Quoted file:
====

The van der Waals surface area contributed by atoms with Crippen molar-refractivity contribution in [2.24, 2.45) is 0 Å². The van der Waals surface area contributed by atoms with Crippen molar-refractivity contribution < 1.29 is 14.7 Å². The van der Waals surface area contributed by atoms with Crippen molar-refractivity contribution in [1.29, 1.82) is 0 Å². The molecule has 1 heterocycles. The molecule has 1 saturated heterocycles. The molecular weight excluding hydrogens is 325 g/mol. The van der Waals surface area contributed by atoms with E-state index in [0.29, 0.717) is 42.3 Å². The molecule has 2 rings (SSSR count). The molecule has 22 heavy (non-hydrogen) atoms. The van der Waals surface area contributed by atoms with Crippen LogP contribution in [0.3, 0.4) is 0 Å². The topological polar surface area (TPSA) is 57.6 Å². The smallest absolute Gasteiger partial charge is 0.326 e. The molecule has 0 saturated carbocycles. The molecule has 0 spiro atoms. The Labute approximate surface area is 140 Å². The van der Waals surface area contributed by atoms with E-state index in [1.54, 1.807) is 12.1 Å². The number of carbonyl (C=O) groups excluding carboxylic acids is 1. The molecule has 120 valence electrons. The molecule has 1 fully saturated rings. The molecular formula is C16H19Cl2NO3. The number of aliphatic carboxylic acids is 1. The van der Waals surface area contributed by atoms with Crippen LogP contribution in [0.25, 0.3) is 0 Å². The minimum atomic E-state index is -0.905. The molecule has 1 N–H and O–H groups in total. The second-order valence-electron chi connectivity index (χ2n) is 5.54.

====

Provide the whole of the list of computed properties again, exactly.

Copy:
The van der Waals surface area contributed by atoms with Crippen molar-refractivity contribution in [2.24, 2.45) is 0 Å². The van der Waals surface area contributed by atoms with Crippen molar-refractivity contribution < 1.29 is 14.7 Å². The van der Waals surface area contributed by atoms with Crippen molar-refractivity contribution in [1.29, 1.82) is 0 Å². The molecule has 1 heterocycles. The molecule has 1 saturated heterocycles. The molecular weight excluding hydrogens is 325 g/mol. The van der Waals surface area contributed by atoms with E-state index in [0.29, 0.717) is 42.3 Å². The molecule has 2 rings (SSSR count). The molecule has 22 heavy (non-hydrogen) atoms. The van der Waals surface area contributed by atoms with Crippen LogP contribution in [0.3, 0.4) is 0 Å². The topological polar surface area (TPSA) is 57.6 Å². The smallest absolute Gasteiger partial charge is 0.326 e. The molecule has 0 saturated carbocycles. The molecule has 0 spiro atoms. The Labute approximate surface area is 140 Å². The van der Waals surface area contributed by atoms with E-state index in [1.54, 1.807) is 12.1 Å². The number of carbonyl (C=O) groups excluding carboxylic acids is 1. The molecule has 120 valence electrons. The molecule has 1 fully saturated rings. The molecular formula is C16H19Cl2NO3. The number of aliphatic carboxylic acids is 1. The van der Waals surface area contributed by atoms with Crippen LogP contribution in [0.25, 0.3) is 0 Å². The minimum atomic E-state index is -0.905. The molecule has 1 N–H and O–H groups in total. The second-order valence-electron chi connectivity index (χ2n) is 5.54.